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President Donald Trump's prospective Federal Reserve nominee sees an economy that is booming and thinks the central bank should not be a force standing in its way.
Judy Shelton told CNBC that Friday's strong jobs report is a good example of fiscal policy working, though she has expressed reservations about the Fed's actions.
The June nonfarm payrolls increase of 224,000 was "fantastic," Shelton told CNBC's Rick Santelli. "I think it shows that the pro-growth economic agenda under the administration is working. I think it shows that economies really do respond to positive policies that help create a better environment for businesses to be successful so they can hire people."
In remarks after the report came out, Trump again blasted the Fed, saying "we don't have a Fed that knows what they're doing." Trump repeated his claim that the economy would accelerate like "a rocket ship" with lower rates, and has said in the past that the Dow Jones Industrial Average would be 10,000 points higher with less restrictive monetary policy.
Shelton said keeping the stock market strong is important for Americans and said the Fed shouldn't put the U.S. at a competitive disadvantage with the rest of the world, where zero-interest policy rates are common.
"When you consider that more than half of American households are invested through mutual funds and pension funds in the market, I don't want the Fed to pull the carpet out from under them by taking a position that is not conducive to further providing the liquidity for this growing economy," she said.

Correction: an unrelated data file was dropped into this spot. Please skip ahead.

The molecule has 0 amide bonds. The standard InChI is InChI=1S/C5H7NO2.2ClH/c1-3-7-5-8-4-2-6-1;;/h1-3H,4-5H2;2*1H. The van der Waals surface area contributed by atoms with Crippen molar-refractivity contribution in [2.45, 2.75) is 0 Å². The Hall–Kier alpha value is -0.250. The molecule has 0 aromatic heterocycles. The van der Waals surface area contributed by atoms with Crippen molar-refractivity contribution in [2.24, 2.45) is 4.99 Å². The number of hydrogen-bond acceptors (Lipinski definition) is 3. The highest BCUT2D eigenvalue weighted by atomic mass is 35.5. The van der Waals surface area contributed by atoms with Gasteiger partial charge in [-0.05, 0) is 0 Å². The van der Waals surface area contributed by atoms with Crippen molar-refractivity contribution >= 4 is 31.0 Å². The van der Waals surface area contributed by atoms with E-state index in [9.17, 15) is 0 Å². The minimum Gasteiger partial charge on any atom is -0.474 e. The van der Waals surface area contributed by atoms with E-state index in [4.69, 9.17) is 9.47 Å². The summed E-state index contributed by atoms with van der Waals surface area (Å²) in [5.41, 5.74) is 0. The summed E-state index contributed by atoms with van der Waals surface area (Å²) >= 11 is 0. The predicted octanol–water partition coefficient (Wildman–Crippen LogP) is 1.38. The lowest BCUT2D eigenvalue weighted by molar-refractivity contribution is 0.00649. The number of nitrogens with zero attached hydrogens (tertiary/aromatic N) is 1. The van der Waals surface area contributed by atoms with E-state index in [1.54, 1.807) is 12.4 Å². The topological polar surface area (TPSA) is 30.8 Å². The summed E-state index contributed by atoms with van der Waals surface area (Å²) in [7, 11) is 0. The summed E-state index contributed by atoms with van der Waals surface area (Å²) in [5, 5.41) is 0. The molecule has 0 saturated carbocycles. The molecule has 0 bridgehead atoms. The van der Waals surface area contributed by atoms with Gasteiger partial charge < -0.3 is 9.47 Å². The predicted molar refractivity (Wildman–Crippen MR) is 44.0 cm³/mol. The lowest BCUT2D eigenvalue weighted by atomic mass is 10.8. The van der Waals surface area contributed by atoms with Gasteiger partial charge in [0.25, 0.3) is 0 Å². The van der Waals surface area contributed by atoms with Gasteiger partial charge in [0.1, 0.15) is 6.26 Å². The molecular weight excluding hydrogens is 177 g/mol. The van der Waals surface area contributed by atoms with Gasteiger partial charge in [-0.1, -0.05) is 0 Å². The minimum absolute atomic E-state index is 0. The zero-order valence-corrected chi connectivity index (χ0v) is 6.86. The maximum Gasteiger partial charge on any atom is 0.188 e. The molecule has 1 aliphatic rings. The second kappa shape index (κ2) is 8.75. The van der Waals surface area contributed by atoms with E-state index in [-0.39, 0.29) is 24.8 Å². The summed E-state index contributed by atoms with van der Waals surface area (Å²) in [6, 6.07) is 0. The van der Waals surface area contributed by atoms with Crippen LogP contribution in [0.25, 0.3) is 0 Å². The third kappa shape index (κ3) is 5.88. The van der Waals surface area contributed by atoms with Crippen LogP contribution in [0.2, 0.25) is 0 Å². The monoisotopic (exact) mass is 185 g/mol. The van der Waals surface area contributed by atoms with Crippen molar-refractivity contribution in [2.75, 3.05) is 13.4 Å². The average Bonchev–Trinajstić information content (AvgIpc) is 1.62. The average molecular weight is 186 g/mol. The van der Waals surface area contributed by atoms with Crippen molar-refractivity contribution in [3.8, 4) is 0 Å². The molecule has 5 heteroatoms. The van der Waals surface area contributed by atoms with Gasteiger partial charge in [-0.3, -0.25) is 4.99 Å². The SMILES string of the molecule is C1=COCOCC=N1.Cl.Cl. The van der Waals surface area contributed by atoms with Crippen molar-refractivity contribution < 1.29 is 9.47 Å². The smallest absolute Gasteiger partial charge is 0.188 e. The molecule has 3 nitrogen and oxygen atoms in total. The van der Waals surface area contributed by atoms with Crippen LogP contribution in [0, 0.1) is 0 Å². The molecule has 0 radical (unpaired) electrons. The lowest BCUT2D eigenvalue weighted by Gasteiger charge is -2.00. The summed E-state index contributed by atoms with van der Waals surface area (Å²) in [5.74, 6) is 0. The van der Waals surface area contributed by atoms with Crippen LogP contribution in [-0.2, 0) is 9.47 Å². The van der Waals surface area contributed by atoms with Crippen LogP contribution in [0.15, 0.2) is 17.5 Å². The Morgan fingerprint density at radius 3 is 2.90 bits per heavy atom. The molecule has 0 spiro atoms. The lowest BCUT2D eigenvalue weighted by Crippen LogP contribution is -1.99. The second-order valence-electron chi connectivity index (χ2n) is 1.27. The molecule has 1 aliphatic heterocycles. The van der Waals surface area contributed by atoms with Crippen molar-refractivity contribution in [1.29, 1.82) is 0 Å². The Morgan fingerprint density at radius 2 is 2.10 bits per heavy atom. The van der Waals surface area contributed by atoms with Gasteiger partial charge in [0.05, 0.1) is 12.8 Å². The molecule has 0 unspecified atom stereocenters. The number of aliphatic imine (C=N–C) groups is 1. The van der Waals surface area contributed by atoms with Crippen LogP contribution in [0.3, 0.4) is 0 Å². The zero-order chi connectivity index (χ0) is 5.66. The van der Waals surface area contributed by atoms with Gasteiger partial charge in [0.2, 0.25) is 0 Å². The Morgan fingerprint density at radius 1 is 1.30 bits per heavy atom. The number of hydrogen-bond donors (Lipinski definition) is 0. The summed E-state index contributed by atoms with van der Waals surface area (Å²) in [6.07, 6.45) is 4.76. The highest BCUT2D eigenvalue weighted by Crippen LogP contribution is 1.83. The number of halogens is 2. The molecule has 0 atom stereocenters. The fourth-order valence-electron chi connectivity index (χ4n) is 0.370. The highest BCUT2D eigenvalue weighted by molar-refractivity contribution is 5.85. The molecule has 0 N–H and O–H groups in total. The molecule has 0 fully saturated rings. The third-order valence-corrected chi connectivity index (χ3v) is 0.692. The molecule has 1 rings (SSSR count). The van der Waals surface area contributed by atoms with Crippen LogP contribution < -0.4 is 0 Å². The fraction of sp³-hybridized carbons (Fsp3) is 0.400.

The Fed has hiked its benchmark overnight lending rate nine times since December 2015, and reduced the bonds it is holding on its balance sheet by about $600 billion in a program that began nearly two years ago. Though officials had indicated the likelihood of two more rate hikes this year, they have since backed off and now say the increases are over for the time being and the balance sheet reduction will end in September.
But markets are looking for more. There currently is a rate cut fully priced in for the July Fed meeting, and traders see two more cuts likely before the end of the year.
Shelton did not offer a specific view on where she thinks rates should be. She said central banks are creating an environment where good news, like Friday's jobs report, is being treated like bad news in the market, and said she doesn't "want to punish the U.S. economy, which is flourishing, by doing the right thing."
"It would be nice if we didn't have a perverse reaction to good news, but it seems like we do," she said. "The problem is, you reap what you sow. Central bank easing has created this environment. I think markets are wrong in questioning it."